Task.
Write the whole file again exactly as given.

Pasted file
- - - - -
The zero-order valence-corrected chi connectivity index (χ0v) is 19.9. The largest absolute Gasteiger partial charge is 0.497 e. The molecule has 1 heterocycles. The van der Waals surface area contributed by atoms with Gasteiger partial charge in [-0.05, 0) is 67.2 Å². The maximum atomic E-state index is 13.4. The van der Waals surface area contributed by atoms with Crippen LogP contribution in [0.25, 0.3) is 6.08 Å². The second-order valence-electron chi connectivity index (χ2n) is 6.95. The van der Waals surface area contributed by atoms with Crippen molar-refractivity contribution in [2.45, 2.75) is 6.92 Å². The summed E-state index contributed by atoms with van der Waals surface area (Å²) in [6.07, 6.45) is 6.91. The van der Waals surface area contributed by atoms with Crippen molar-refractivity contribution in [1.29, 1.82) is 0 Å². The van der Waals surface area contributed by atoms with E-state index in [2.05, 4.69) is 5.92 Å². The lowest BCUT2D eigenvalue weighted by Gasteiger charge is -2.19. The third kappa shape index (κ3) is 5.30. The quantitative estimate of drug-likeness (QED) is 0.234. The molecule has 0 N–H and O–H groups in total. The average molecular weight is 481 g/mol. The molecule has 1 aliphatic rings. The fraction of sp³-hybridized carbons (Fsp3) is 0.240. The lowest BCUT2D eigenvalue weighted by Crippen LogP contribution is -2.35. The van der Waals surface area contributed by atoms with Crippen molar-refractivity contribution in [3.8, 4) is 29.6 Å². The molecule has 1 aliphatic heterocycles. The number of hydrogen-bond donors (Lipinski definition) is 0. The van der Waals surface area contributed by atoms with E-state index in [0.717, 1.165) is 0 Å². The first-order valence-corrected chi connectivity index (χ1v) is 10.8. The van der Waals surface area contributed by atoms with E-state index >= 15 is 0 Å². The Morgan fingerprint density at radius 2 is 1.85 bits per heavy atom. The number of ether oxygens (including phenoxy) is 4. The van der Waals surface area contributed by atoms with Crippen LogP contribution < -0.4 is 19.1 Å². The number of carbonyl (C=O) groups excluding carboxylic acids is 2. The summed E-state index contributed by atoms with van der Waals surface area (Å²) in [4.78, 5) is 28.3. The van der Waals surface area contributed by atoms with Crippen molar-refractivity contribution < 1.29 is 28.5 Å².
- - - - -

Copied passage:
The zero-order valence-corrected chi connectivity index (χ0v) is 19.9. The largest absolute Gasteiger partial charge is 0.497 e. The molecule has 1 heterocycles. The van der Waals surface area contributed by atoms with Gasteiger partial charge in [-0.05, 0) is 67.2 Å². The maximum atomic E-state index is 13.4. The van der Waals surface area contributed by atoms with Crippen LogP contribution in [0.25, 0.3) is 6.08 Å². The second-order valence-electron chi connectivity index (χ2n) is 6.95. The van der Waals surface area contributed by atoms with Crippen molar-refractivity contribution in [2.45, 2.75) is 6.92 Å². The summed E-state index contributed by atoms with van der Waals surface area (Å²) in [6.07, 6.45) is 6.91. The van der Waals surface area contributed by atoms with Crippen molar-refractivity contribution in [1.29, 1.82) is 0 Å². The van der Waals surface area contributed by atoms with E-state index in [2.05, 4.69) is 5.92 Å². The lowest BCUT2D eigenvalue weighted by Gasteiger charge is -2.19. The third kappa shape index (κ3) is 5.30. The quantitative estimate of drug-likeness (QED) is 0.234. The molecule has 0 N–H and O–H groups in total. The average molecular weight is 481 g/mol. The molecule has 1 aliphatic rings. The fraction of sp³-hybridized carbons (Fsp3) is 0.240. The lowest BCUT2D eigenvalue weighted by Crippen LogP contribution is -2.35. The van der Waals surface area contributed by atoms with Crippen molar-refractivity contribution in [3.8, 4) is 29.6 Å². The molecule has 1 aliphatic heterocycles. The number of hydrogen-bond donors (Lipinski definition) is 0. The van der Waals surface area contributed by atoms with E-state index in [0.717, 1.165) is 0 Å². The first-order valence-corrected chi connectivity index (χ1v) is 10.8. The van der Waals surface area contributed by atoms with E-state index >= 15 is 0 Å². The Morgan fingerprint density at radius 2 is 1.85 bits per heavy atom. The number of ether oxygens (including phenoxy) is 4. The van der Waals surface area contributed by atoms with Crippen LogP contribution < -0.4 is 19.1 Å². The number of carbonyl (C=O) groups excluding carboxylic acids is 2. The summed E-state index contributed by atoms with van der Waals surface area (Å²) in [4.78, 5) is 28.3. The van der Waals surface area contributed by atoms with Crippen molar-refractivity contribution < 1.29 is 28.5 Å².